Geology 2017-08-03T15:55:57+00:00

What Klondike Silver knows about the camp.


The Slocan Mining Camp is within the Kokanee Range of the Selkirk Mountains in southeastern British Columbia.  The Camp is mainly underlain by metasediments of the Late Triassic Slocan Group (201 to 235 Ma).  These metamorphosed sediments are comprised of argillite, impure sandstones, siltstones and limestones.  The Slocan Group metasediments were intruded by the Nelson Batholith (160 to 170 Ma) which subsequently fractured and folded the existing rocks.  The batholith was a heat engine that assisted in the emplacement of mineralization into the fractures.  These fractures became the mineralized veins or “Lodes” that have been mined since the 1890s.  The Lodes were subsequently cross-faulted and sheared making the geology and mining of the area very complex.

The main mineralized fractures in the Slocan Group metasediments are a series of east-west parallel Lodes that dip toward the south.  The Lodes are not mineralized continuously along their length or dip but are instead a series of mineralized pods or bodies along the length of the Lode structures.  These pods have been mined as separate mines along the same structure.  As an example, the largest structure in the Camp is called the “Main Lode”.  It is approximately 9 km in length and contains the main producing mines in the Camp (Standard, Silvana, Silversmith and Ruth/Hope mines).  These mines extracted ore from separate pods along the “Main Lode”.  There are still unexplored sections of the “Main Lode” as well as most of the other Lodes.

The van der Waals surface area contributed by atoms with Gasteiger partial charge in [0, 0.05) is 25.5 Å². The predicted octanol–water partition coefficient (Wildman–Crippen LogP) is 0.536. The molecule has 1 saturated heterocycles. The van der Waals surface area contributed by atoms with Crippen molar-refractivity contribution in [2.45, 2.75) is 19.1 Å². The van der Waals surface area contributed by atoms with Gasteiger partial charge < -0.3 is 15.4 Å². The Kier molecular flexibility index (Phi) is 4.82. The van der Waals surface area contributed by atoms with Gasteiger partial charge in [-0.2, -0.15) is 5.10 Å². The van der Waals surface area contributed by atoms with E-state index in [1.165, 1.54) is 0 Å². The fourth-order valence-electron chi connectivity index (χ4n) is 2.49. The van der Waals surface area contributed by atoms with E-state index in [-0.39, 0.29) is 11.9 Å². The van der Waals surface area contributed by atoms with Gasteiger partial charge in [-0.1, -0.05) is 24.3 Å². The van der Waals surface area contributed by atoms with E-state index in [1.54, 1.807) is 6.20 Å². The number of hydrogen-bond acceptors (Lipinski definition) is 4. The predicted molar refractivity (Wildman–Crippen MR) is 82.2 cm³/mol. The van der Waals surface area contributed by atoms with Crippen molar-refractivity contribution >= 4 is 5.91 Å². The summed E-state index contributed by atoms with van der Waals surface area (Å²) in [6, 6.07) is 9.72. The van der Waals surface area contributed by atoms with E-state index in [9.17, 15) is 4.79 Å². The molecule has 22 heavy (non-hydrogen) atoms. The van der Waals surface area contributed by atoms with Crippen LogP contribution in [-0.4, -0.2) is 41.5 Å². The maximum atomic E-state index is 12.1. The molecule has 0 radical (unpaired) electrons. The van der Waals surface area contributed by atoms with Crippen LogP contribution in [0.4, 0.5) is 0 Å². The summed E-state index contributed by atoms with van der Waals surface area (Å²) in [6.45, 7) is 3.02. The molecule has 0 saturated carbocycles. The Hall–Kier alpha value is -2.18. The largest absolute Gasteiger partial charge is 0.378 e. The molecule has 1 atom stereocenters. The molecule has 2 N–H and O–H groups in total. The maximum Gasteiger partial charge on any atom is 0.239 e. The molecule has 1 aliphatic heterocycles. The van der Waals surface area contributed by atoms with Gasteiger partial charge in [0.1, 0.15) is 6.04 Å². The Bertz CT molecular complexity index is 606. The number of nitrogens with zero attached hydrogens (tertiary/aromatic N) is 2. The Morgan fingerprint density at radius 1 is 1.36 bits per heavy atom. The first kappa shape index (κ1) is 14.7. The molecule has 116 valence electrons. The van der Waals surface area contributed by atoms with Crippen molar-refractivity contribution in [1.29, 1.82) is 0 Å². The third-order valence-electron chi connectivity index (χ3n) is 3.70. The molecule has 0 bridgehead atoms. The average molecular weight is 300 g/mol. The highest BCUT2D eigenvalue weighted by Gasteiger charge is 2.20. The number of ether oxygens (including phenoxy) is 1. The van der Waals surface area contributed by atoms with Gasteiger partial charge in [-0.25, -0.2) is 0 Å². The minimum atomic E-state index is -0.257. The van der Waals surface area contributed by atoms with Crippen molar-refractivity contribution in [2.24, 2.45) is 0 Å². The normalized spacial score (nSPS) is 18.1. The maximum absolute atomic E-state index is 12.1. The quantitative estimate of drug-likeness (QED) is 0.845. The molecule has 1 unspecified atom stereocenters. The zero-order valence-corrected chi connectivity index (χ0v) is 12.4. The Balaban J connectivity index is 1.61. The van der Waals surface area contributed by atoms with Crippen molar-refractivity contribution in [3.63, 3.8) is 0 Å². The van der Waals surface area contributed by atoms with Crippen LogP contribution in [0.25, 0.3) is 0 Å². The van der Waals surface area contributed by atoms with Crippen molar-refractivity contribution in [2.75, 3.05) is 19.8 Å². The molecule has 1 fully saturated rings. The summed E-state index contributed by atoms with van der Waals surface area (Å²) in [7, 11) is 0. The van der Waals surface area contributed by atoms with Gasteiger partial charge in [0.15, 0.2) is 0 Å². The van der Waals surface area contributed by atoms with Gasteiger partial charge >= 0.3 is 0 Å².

All the mines in the area were discovered when these mineralized bodies came to surface, except the Silvana Mine.  It was discovered by drilling from previous underground workings.  Future discoveries in the Camp will require 3D computer modeling to unravel and interpret the complex geology as well as successive drilling programs.


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